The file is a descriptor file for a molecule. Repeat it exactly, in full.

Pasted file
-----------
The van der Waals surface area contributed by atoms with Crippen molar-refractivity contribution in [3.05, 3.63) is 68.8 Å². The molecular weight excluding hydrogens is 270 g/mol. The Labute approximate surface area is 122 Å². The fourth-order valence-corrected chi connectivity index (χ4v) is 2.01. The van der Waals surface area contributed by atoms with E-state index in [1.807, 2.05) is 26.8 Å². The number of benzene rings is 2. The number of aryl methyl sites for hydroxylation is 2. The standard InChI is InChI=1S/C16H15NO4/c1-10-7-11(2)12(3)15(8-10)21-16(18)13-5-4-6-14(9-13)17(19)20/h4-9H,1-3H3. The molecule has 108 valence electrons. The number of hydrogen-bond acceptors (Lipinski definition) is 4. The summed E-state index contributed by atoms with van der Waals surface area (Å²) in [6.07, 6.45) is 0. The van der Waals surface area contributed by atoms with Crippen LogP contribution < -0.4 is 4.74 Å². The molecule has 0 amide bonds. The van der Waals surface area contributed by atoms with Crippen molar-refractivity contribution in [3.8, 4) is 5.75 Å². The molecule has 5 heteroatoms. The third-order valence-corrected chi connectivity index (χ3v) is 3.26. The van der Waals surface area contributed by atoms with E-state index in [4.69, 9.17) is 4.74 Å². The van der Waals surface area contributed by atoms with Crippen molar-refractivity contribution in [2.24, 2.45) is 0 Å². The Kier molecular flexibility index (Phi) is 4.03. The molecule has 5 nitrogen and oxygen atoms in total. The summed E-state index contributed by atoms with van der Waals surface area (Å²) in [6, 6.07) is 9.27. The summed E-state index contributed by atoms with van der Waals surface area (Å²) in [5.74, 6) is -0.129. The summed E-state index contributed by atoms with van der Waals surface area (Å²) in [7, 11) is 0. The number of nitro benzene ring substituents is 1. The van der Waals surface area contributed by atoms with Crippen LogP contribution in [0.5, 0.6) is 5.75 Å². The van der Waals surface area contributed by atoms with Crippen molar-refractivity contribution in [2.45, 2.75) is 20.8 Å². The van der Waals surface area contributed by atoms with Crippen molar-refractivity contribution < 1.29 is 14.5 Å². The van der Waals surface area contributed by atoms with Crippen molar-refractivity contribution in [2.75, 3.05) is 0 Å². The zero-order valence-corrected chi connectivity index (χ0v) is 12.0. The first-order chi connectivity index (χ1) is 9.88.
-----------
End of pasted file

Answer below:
The van der Waals surface area contributed by atoms with Crippen molar-refractivity contribution in [3.05, 3.63) is 68.8 Å². The molecular weight excluding hydrogens is 270 g/mol. The Labute approximate surface area is 122 Å². The fourth-order valence-corrected chi connectivity index (χ4v) is 2.01. The van der Waals surface area contributed by atoms with E-state index in [1.807, 2.05) is 26.8 Å². The number of benzene rings is 2. The number of aryl methyl sites for hydroxylation is 2. The standard InChI is InChI=1S/C16H15NO4/c1-10-7-11(2)12(3)15(8-10)21-16(18)13-5-4-6-14(9-13)17(19)20/h4-9H,1-3H3. The molecule has 108 valence electrons. The number of hydrogen-bond acceptors (Lipinski definition) is 4. The summed E-state index contributed by atoms with van der Waals surface area (Å²) in [6.07, 6.45) is 0. The van der Waals surface area contributed by atoms with Crippen LogP contribution < -0.4 is 4.74 Å². The molecule has 0 amide bonds. The van der Waals surface area contributed by atoms with Crippen molar-refractivity contribution in [3.8, 4) is 5.75 Å². The molecule has 5 heteroatoms. The third-order valence-corrected chi connectivity index (χ3v) is 3.26. The van der Waals surface area contributed by atoms with E-state index in [4.69, 9.17) is 4.74 Å². The van der Waals surface area contributed by atoms with Crippen molar-refractivity contribution in [2.24, 2.45) is 0 Å². The Kier molecular flexibility index (Phi) is 4.03. The molecule has 5 nitrogen and oxygen atoms in total. The summed E-state index contributed by atoms with van der Waals surface area (Å²) in [6, 6.07) is 9.27. The summed E-state index contributed by atoms with van der Waals surface area (Å²) in [5.74, 6) is -0.129. The summed E-state index contributed by atoms with van der Waals surface area (Å²) in [7, 11) is 0. The number of nitro benzene ring substituents is 1. The van der Waals surface area contributed by atoms with Crippen LogP contribution in [0.5, 0.6) is 5.75 Å². The van der Waals surface area contributed by atoms with Crippen molar-refractivity contribution in [2.45, 2.75) is 20.8 Å². The van der Waals surface area contributed by atoms with Crippen molar-refractivity contribution < 1.29 is 14.5 Å². The van der Waals surface area contributed by atoms with Crippen molar-refractivity contribution in [2.75, 3.05) is 0 Å². The zero-order valence-corrected chi connectivity index (χ0v) is 12.0. The first-order chi connectivity index (χ1) is 9.88.